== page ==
I was curious exactly what vetiver was, so I did a little research into it. It turns out that Vetiver essential oil is distilled from the pressing of the perennial Vetiver grass.
When I first smelled vetiver, I have to be honest – I wasn’t found of the smell. My older daughter, however, absolutely adores it. She says it smells like peanuts to her and she always wants to eat it. It’s no wonder that it has such a wonderful calming effect on her system!
If you don’t have vetiver essential oils in your stash, it’s definitely one you should consider adding!
Here are 8 Ways to Use Vetiver Essential Oil:
- After a day of standing, apply to feet as part of a soothing massage.
- After a difficult school day, apply to your child’s neck and feet to promote feelings of calm.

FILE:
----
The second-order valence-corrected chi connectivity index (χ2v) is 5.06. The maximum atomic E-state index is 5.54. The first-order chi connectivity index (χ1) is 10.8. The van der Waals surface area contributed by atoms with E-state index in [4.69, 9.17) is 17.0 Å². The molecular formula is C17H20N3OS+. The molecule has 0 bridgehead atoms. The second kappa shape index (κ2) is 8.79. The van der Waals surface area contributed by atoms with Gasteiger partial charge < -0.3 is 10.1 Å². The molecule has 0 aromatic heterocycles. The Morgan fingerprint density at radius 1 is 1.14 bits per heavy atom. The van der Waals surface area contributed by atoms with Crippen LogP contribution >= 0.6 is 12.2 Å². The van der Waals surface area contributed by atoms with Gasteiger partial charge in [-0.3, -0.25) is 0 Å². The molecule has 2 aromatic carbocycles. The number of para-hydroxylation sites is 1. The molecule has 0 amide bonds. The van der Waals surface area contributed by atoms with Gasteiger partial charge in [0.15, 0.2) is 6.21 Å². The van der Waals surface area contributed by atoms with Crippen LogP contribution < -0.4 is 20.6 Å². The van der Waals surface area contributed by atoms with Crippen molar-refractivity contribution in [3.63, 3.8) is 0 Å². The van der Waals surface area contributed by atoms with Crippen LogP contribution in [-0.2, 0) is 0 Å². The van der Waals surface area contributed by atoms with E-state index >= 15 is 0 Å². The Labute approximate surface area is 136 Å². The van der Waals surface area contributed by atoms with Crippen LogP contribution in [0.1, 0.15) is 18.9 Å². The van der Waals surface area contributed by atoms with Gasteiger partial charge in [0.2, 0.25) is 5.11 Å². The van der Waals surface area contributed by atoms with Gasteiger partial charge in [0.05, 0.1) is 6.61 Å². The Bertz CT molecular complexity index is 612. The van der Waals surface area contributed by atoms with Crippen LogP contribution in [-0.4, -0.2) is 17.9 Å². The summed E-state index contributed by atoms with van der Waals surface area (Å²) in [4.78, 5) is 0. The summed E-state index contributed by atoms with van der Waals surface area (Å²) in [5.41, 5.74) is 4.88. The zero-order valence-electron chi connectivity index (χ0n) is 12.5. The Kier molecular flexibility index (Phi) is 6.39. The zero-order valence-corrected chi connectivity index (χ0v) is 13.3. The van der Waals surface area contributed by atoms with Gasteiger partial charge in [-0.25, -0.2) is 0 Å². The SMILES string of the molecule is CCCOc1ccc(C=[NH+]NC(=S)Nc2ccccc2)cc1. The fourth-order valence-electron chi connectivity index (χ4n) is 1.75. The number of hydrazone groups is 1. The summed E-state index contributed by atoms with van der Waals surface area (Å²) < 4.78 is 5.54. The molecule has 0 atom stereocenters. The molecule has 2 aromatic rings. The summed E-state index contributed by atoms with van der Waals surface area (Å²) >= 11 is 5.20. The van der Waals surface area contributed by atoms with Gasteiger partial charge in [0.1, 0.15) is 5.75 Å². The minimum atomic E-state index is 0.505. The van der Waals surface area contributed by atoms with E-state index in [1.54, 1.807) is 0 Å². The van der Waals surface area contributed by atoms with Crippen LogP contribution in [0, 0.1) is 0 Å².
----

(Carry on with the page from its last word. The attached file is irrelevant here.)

- Is rich in sesquiterpenes, which gives it a grounding effect.
- Calming, grounding effect on emotions.
- Before traveling for business or relaxation, take one to two drops of Vetiver with Lemon in a capsule for immune-supporting properties.
- After a hard day’s work, apply as part of a soothing, aromatic massage.
- Use as an earthy base note in your favorite DIY diffuser blends.
- Used in many popular perfumes.
To Diffuse or to Apply Topically?
This oil works well diffused in combination with other oils such as Rose, Sandalwood or Lavender. It has a very strong, earthy woodsy smell on its own which might be off-putting to some, so combining it with other oils is often preferred. Diffusing of Vetiver in combination with Lavender can have a cooling effect on the mind and spirit.
It can also be applied topically. For best results, apply to insides of wrists, the back of the neck and to the big toes of both feet. Since it is a rather thick oil, it works best applied with a roller ball and can be diluted with a carrier oil like fractionated coconut oil as well.